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Motion is Relative
Everything moves. Even things that appear to be
at rest move. For us to adequately describe
motion, we must be able to check where the
body is located within a given frame of
reference.

A reference frame is a physical entity such as the
earths surface, the deck of a ship or a moving
vehicle, to which the position and motion of an
object is relative.
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DISTANCE
AND
DISPLACEMENT
Distance and Displacement
Distance is the total path length traversed by
an object moving from one location to another.
It is a scalar quantity which has only magnitude.

Displacement is the separation of an object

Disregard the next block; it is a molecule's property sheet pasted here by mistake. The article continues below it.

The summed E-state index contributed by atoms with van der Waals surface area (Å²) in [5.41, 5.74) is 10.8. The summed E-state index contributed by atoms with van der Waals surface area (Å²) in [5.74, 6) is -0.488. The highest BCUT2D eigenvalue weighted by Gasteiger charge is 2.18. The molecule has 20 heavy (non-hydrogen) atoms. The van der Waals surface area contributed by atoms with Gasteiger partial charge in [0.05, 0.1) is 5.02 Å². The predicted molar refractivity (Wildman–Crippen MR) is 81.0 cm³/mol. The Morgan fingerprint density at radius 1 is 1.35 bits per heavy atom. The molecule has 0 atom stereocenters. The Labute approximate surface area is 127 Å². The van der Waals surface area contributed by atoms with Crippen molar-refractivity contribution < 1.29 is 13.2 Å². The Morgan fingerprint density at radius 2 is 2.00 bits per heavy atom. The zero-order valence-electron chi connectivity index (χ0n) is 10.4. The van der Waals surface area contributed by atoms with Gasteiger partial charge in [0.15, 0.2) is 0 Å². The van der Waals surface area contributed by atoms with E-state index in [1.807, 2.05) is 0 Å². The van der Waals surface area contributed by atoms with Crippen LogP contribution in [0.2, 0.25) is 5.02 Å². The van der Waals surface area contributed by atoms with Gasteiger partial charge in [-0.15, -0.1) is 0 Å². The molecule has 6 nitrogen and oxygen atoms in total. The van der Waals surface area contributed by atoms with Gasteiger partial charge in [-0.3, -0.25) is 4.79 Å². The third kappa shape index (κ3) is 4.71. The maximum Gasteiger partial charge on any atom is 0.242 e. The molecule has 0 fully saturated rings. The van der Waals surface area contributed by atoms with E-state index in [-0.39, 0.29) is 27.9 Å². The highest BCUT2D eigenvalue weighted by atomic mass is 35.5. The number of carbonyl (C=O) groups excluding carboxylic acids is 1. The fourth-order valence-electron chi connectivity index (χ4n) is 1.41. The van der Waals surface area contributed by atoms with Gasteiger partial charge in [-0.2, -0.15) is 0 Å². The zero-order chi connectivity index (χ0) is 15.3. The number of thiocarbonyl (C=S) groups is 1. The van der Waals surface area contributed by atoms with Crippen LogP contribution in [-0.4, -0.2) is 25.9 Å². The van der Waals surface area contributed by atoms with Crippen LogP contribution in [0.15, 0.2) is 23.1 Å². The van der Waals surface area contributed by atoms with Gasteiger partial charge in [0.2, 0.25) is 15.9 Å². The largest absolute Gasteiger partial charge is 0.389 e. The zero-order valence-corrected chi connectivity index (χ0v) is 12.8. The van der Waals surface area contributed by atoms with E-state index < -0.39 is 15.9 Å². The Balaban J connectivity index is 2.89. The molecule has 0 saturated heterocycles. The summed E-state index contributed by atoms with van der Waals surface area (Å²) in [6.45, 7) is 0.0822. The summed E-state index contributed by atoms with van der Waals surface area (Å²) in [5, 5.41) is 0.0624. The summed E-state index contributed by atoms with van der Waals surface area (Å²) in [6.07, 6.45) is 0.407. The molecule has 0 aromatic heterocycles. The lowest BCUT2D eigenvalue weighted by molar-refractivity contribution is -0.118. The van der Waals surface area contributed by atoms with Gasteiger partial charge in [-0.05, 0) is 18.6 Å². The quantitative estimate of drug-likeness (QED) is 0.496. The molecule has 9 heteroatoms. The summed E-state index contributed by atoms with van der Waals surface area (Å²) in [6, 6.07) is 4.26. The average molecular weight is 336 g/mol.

and a reference point. It is a vector quantity
which has both magnitude and direction.
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SPEED
Speed
Speed is the rate at which distance is covered
at a given time. The measure of how fast
something is moving.

speed = distance
time

Instantaneous Speed is the speed at any
instant.

Average Speed is the distance traveled
divided by the total time elapsed in traveling
that distance.
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Average Speed: equation

Average Speed( s ) = distance traveled (d)
time elapsed (t)

Where t = Final Time (tf)- Initial Time (ti)
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When an object gains speed at a constant rate,
the average speed can be calculated on the basis
of two speeds (si and sf) recorded. Thus, the
average speed is:

Average Speed ( s ) = si + sf
2